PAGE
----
By Regina Connell.
Savage Beauty, a retrospective celebrating the life and work of Alexander McQueen was one of NY’s Metropolitan Museum’s most successful (and lucrative) shows. But as spectacular as it was, it’s nothing compared to what’s going on in London, as McQueen’s work returns home.
“Savage Beauty” opened on March 14, 2015 at London’s Victoria and Albert Museum (a perfect setting for his work). Running through August 2, 2015, the Telegraph reported 70,000 pre-opening tickets had been sold.
What is it about McQueen that can get 70,000 people into a museum? The clothing of course, outre and shocking, almost gothic in detail and theme, and spectacularly crafted (courtesy of his start as a Savile Row tailor’s apprentice). And the story of his life and death (nothing like death to pull in the crowds, it must be said.) The way the line has lived on since then under the direction of long-time McQueen protege, Sarah Burton (not some poached-from-another-fashion-house-designer, as seems to be so de rigueur these days).
What seems to be so promising about the V&A’s treatment of the exhibit is that while it nominally uses many of the pieces from the New York exhibit, the V&A has better contextualized it, made it more nuanced and complex—only befitting the man and his creations. It’s bigger, there’s a larger Cabinet of Curiosities (of inspiration and tours de force) and there’s a new catalogue that promises to go deeper into McQueen’s influences. (Read Suzy Menkes’ review of the show here and the Telegraph’s review here.)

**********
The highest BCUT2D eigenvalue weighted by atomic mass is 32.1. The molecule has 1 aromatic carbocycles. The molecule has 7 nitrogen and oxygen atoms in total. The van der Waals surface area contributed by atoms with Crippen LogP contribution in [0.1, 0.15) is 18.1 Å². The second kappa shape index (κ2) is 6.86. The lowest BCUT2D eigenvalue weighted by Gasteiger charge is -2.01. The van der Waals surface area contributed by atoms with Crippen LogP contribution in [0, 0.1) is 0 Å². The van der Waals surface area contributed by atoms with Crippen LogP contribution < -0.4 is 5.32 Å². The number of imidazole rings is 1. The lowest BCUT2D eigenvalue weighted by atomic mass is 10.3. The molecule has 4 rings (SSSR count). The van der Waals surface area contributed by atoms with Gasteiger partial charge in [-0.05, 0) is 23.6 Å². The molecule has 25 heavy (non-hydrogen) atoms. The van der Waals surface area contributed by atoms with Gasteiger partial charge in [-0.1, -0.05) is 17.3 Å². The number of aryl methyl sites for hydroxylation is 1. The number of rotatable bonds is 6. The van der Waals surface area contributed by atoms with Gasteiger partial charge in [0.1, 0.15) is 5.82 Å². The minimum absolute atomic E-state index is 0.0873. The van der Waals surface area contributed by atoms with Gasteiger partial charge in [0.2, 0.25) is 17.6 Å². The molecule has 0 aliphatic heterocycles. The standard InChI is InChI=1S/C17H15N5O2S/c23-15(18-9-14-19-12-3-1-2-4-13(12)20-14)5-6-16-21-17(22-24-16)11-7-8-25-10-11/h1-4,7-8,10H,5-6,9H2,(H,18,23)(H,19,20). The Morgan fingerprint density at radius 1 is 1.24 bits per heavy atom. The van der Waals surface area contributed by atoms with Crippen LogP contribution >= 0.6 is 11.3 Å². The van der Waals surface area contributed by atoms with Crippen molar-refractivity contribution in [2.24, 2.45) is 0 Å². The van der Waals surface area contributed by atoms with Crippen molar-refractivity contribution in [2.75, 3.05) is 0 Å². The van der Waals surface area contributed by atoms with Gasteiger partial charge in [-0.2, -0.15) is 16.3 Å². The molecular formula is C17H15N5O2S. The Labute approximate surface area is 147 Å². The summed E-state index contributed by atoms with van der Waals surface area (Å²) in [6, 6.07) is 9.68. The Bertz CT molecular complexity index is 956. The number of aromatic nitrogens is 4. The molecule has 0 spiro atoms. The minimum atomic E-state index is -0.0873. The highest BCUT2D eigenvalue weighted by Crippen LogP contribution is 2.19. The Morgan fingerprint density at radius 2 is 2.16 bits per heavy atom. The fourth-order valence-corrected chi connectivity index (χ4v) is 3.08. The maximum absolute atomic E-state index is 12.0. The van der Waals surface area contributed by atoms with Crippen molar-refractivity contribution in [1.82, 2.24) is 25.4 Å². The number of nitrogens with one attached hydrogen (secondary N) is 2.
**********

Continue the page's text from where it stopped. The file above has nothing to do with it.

The website is also visually compelling and juicy, exploring the key themes that kept cropping up in his work: Art and Religion, Nature, Memento Mori, London, and Tailoring.
As usual, the press criticisms tend to delve into the question of whether McQueen was an artist (influenced as he was by the art, and not to mention that his designs weren’t especially wearable or commercial), or an artisan or a designer. Maybe it’s time we forget all that labeling, and look instead at the extraordinary creativity of the man, the extraordinary stories he told in his work, and the inspiration his work and dedication to his vision and metier are to the creative in everyone.
All images courtesy of the Victoria and Albert Museum.
Alexander McQueen: Savage Beauty
March 14–August 2, 2015
Victoria and Albert Museum
Buy tickets: www.lovetheatre.com/static/Alexander-McQueen-Savage-Beauty-VAM.html
Order the catalogue: www.vandashop.com/V-A-Alexander-McQueen-Hardback/dp/B00SG1Z9UQ